"And you don't feel that there's any harm in it?" I ventured to ask.

"Harm in it?" she repeated. "Why, aren't the poor things glad to get the work? What would they do without it?"

"From what I see of your conditions I should be afraid that they would starve," I said.

"Yes, they can't all get places in shops or restaurants, and they have to do something, or starve, as you say," she said; and she seemed to think what I had said was a concession to her position.

"But if it were your own case?" I suggested. "If you had no alternatives but starvation and domestic service, you would think there was harm in it, even although you were glad to take a servant's place?"

I saw her flush, and she answered, haughtily, "You must excuse me if I refuse to imagine myself taking a servant's place, even for the sake of argument."

"And you are quite right," I said. "Your American instinct is too strong to brook even in imagination the indignities which seem daily, hourly, and momently inflicted upon servants in your system."

To my great astonishment she seemed delighted by this conclusion. "Yes," she said, and she smiled radiantly, "and now you understand how it is that American girls won't go out to service, though the pay is so much better and they are so much better housed and fed—and everything. Besides," she added, with an irrelevance which always amuses her husband, though I should be alarmed by it for her sanity if I did not find it so characteristic of women here, who seem to be mentally characterized by the illogicality of the civilization, "they're not half so good as the foreign servants. They've been brought up in homes of their own, and they're uppish, and they have no idea of anything but third-rate boarding-house cooking, and they're always hoping to get married, so that, really, you have no peace of your life with them."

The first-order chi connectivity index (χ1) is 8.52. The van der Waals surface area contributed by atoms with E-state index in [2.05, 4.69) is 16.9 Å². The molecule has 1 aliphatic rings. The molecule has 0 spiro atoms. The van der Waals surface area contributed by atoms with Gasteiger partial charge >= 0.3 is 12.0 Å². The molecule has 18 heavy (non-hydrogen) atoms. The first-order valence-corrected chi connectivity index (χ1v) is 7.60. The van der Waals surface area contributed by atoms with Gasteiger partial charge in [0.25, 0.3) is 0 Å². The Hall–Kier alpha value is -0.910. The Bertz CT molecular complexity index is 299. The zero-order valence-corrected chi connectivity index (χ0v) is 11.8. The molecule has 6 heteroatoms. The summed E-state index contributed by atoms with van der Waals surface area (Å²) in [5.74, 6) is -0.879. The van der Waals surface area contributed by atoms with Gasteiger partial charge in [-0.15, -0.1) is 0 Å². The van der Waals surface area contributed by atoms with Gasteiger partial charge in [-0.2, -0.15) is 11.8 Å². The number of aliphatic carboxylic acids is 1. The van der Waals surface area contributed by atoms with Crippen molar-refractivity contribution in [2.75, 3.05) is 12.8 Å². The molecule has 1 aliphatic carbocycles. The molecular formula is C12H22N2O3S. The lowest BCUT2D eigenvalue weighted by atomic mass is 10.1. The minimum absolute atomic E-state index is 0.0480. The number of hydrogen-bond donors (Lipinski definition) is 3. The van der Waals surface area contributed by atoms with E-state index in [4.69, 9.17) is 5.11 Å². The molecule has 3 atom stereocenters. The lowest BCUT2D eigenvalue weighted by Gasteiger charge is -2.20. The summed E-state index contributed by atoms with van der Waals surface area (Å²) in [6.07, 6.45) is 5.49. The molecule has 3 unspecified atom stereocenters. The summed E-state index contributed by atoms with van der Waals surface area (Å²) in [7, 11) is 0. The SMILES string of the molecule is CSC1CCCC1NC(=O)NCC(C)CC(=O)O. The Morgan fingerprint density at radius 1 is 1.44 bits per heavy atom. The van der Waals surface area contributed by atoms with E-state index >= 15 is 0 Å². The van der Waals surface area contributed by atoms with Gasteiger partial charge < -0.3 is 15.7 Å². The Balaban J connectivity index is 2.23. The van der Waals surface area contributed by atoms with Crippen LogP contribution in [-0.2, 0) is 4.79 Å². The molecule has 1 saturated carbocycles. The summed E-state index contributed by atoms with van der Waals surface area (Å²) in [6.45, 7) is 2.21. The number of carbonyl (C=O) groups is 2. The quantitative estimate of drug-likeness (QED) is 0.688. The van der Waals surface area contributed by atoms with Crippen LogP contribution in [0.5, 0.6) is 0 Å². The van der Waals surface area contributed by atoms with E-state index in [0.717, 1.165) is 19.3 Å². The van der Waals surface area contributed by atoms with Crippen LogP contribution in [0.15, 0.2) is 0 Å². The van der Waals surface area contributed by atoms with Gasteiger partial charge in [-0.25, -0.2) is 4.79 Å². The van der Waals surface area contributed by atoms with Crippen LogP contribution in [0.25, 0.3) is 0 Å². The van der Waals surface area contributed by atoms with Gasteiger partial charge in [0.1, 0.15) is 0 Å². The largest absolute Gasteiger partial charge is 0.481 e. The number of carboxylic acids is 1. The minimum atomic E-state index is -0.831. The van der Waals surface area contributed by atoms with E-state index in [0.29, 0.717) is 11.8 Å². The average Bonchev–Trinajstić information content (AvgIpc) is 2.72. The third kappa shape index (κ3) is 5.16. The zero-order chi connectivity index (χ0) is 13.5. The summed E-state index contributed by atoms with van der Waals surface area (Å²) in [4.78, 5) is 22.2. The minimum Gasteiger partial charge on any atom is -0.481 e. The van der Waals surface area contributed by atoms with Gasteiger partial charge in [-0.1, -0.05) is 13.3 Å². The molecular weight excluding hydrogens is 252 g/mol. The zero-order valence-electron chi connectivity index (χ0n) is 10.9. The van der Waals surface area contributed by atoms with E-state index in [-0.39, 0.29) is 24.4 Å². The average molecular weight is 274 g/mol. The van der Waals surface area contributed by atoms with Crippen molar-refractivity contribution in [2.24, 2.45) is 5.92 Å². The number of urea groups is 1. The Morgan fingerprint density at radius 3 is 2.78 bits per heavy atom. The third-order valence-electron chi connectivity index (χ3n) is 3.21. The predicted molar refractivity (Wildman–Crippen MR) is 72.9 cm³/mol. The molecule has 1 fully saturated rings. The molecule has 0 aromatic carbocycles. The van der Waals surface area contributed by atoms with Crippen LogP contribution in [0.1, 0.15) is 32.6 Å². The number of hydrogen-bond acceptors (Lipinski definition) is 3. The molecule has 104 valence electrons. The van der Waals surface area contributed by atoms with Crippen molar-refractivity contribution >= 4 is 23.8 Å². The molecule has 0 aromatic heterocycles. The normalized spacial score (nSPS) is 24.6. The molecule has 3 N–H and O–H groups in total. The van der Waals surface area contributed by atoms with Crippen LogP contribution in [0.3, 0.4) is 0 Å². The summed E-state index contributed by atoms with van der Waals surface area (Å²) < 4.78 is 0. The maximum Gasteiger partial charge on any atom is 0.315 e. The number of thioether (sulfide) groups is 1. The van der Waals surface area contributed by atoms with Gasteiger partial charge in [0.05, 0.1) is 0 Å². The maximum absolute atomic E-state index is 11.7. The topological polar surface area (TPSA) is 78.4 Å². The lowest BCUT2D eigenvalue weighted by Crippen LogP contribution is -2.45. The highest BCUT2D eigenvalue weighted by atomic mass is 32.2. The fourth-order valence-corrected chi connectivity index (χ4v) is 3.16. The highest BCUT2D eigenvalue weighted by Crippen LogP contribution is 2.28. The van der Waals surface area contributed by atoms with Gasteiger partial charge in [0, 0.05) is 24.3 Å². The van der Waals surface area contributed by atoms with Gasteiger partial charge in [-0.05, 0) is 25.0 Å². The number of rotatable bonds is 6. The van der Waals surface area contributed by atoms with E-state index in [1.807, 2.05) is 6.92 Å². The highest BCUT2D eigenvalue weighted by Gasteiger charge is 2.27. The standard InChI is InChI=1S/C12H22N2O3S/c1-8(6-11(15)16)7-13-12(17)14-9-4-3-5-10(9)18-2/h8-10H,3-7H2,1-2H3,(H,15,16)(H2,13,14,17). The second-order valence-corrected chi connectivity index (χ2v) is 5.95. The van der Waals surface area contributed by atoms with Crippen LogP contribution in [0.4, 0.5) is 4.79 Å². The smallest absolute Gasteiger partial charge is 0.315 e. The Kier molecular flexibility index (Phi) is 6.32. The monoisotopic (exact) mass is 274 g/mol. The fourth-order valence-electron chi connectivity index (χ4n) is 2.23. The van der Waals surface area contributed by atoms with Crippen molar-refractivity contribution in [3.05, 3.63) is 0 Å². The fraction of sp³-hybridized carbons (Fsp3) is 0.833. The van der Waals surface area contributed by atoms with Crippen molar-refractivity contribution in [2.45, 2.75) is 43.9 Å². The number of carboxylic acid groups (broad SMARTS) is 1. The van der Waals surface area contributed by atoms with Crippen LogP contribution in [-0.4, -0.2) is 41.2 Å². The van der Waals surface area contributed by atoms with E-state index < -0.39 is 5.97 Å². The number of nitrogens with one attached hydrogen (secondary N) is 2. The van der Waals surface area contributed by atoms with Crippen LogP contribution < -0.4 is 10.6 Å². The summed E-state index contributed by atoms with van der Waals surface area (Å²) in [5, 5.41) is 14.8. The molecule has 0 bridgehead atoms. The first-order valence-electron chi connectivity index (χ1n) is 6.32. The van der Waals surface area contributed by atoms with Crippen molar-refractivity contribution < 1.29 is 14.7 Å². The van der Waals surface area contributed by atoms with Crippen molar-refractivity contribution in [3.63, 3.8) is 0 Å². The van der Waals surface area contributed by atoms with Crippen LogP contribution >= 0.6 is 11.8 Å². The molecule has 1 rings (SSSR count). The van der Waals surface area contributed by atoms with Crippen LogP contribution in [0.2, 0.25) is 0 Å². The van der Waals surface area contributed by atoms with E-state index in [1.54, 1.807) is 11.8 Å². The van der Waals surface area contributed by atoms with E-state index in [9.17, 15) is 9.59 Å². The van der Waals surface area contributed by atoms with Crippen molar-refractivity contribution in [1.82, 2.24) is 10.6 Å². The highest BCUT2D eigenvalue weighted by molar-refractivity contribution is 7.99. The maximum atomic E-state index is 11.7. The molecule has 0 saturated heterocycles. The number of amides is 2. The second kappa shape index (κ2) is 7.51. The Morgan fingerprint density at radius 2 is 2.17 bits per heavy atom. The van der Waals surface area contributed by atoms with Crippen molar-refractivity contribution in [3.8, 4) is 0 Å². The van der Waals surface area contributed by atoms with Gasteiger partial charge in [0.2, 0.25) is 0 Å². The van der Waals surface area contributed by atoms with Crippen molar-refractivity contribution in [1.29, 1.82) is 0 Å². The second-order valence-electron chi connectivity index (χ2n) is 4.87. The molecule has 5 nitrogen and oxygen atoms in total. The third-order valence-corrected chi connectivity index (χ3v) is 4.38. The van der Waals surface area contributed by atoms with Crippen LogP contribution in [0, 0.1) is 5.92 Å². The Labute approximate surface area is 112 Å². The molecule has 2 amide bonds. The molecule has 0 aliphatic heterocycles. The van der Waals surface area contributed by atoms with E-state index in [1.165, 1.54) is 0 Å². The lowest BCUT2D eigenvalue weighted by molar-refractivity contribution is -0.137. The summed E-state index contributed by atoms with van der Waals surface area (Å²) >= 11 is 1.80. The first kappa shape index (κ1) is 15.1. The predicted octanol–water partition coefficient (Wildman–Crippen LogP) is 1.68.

"And it never seems to you that the whole relation is wrong?" I asked.

"What relation?"

"That between maid and mistress, the hirer and the hireling."

"Why, good gracious!" she burst out. "Didn't Christ himself say that the laborer was worthy of his hire? And how would you get your work done, if you didn't pay for it?"

"It might be done for you, when you could not do it yourself, from affection."

"From affection!" she returned, with the deepest derision. "Well, I rather think I shall have to do it myself if I want it done from affection! But I suppose you think I ought to do it myself, as the Altrurian ladies do! I can tell you that in America it would be impossible for a lady to do her own work, and there are no intelligence-offices where you can find girls that want to work for love. It's as broad as it's long."

"It's simply business," her husband said.